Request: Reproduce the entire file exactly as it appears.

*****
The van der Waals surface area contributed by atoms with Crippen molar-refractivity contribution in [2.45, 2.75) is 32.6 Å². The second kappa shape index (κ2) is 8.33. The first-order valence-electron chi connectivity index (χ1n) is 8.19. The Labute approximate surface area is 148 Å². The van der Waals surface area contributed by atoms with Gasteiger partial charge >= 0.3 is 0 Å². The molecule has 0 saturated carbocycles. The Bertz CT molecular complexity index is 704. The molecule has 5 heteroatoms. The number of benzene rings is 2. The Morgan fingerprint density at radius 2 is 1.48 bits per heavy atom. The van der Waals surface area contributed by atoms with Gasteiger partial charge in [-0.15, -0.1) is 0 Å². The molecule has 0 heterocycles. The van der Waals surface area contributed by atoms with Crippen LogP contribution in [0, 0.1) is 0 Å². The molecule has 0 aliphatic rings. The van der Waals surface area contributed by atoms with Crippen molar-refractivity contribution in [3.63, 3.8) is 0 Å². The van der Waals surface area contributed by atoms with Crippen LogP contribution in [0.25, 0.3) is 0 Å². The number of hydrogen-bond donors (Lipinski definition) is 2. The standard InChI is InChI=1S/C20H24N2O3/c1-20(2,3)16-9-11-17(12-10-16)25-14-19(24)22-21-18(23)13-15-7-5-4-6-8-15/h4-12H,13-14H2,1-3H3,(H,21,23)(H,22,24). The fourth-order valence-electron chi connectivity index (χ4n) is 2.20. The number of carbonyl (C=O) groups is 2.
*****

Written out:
The van der Waals surface area contributed by atoms with Crippen molar-refractivity contribution in [2.45, 2.75) is 32.6 Å². The second kappa shape index (κ2) is 8.33. The first-order valence-electron chi connectivity index (χ1n) is 8.19. The Labute approximate surface area is 148 Å². The van der Waals surface area contributed by atoms with Gasteiger partial charge >= 0.3 is 0 Å². The molecule has 0 saturated carbocycles. The Bertz CT molecular complexity index is 704. The molecule has 5 heteroatoms. The number of benzene rings is 2. The Morgan fingerprint density at radius 2 is 1.48 bits per heavy atom. The van der Waals surface area contributed by atoms with Gasteiger partial charge in [-0.15, -0.1) is 0 Å². The molecule has 0 heterocycles. The van der Waals surface area contributed by atoms with Crippen LogP contribution in [0, 0.1) is 0 Å². The molecule has 0 aliphatic rings. The van der Waals surface area contributed by atoms with Crippen molar-refractivity contribution in [3.63, 3.8) is 0 Å². The van der Waals surface area contributed by atoms with Crippen LogP contribution in [0.25, 0.3) is 0 Å². The number of hydrogen-bond donors (Lipinski definition) is 2. The standard InChI is InChI=1S/C20H24N2O3/c1-20(2,3)16-9-11-17(12-10-16)25-14-19(24)22-21-18(23)13-15-7-5-4-6-8-15/h4-12H,13-14H2,1-3H3,(H,21,23)(H,22,24). The fourth-order valence-electron chi connectivity index (χ4n) is 2.20. The number of carbonyl (C=O) groups is 2.